Faith-compatible Depiction of Situations
Although GENERATIONAL SINS does not even remotely come close to the levels of vulgar language, gratuitous imagery and graphic violence commonly seen in secular movies today, it will nevertheless challenge some moviegoers who are accustomed to faith-based films that often present storylines that work hard to avoid, downplay or sanitize some of the difficult and gritty realities of sin in a fallen world. In this sense, GENERATIONAL SINS may go too far for some viewers—particularly with its occasional use of language not typically found in faith-driven movies. On the other hand, some viewers may be relieved to encounter a Christian movie that tackles some hard topics in a realistic way—pointing to the messiness of human sin and brokenness, but also offering a redemptive message of hope and healing through faith in Jesus.
Beyond the several instances of language that some may find objectionable, GENERATIONAL SINS also presents situations that involve flashbacks to an angry, alcoholic, abusive father, and a brother who is somewhat of a player with women—including a scene in which he parties with more than one women and appears to have a girlfriend who spends the night at this apartment. The brothers—whose relationship is contentious to begin with—are depicted drinking and smoking a lot, and Drew expresses concern that he, too, may become an alcoholic like his father. And there’s a bar room brawl scene in their hometown that involves both brothers and a guy named Nifty who picks a fight with Will for trying to pick up his girlfriend.
Throughout most of GENERATIONAL SINS, Drew is haunted by his dark past, and as events progress he expresses anger toward God for his situation—ultimately hitting rock bottom and seriously contemplating suicide. Indeed, it is the trip back to their hometown in a rural, economically depressed mining area of Pennsylvania that provides the setting for Drew and Will to confront the generational sins that plagues their family, work out their differences and move forward into a more hope-filled future.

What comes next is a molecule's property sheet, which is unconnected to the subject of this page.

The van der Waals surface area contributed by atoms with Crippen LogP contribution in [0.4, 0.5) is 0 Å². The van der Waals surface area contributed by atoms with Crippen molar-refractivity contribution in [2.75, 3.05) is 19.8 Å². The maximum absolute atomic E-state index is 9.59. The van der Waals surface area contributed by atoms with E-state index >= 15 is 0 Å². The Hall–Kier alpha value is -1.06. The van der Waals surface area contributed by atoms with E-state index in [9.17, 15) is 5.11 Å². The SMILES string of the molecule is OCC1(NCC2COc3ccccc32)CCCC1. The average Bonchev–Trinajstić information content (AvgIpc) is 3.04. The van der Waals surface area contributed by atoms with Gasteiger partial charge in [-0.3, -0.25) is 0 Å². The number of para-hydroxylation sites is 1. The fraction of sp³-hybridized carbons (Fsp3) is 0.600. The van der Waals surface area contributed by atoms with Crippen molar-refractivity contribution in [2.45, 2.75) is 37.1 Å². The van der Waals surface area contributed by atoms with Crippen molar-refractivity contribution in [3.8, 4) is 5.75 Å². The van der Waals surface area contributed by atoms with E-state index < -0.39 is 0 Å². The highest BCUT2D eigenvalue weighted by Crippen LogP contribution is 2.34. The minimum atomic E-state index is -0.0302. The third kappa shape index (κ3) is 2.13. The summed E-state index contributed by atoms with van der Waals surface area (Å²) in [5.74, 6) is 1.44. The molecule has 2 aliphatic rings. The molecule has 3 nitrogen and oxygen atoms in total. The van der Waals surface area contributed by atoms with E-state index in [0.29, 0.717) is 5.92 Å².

Here, some viewers may question why the story takes Drew and Will on their road trip from Florida to Pennseylvania in the five days between their mother’s death and her funeral. And they may also question why the story line offers a happily-ever-after resolution after Drew’s dramatic and despondent reaction to their father’s death at his remote cabin in the woods. Despite these shortcomings, there is nevertheless a sense of satisfaction for the viewer when Drew does get his life together, reconnects with his faith, reconciles with Will, marries Rachel, and moves into a new and hope-filled season of life as the movie ends.
Family Viewing Suitability
At 90 minutes in length, GENERATIONAL SINS is rated PG-13 for mature thematic material involving violence and alcohol abuse, and for some language and suggestive content. Given the use of some obscenities—including the F-word on one occasion—parents should take care in determining the maturity level of children before taking them to see GENERATIONAL SINS. For mature audiences, however, the realistic—but not overly gratuitous—use of strong language in the movie’s depiction of sin should serve as a reminder of God’s goodness and grace in delivering people from the ties that so easily bind. And it helps prepare Christians for the reality of the world we enter into as missionaries.
Overall, GENERATIONAL SINS is a solid movie that starts out strong in terms of the quality of writing and acting, but then begins to sputter. Despite this, the pacing of the story line builds toward a suspenseful moment when all seems lost but God comes through in a big way that builds faith for everyone involved. While it is unlikely that this film will do well by a traditional box-office metric, kudos go to the production team for making a realistic movie about real life struggles in a non-saccharine way.
While the topics covered in GENERATIONAL SINS are sometimes heavy, the film offers a great example of someone who experiences the grace of God-inspired transformation. In today’s cultural environment of entitlement and blame shifting, it is refreshing to see a character like Drew who apologizes to those he has wronged, assumes responsibility for the man he is and who he wants to become, and puts an end to the generational sin that threatens to destroy his family and future.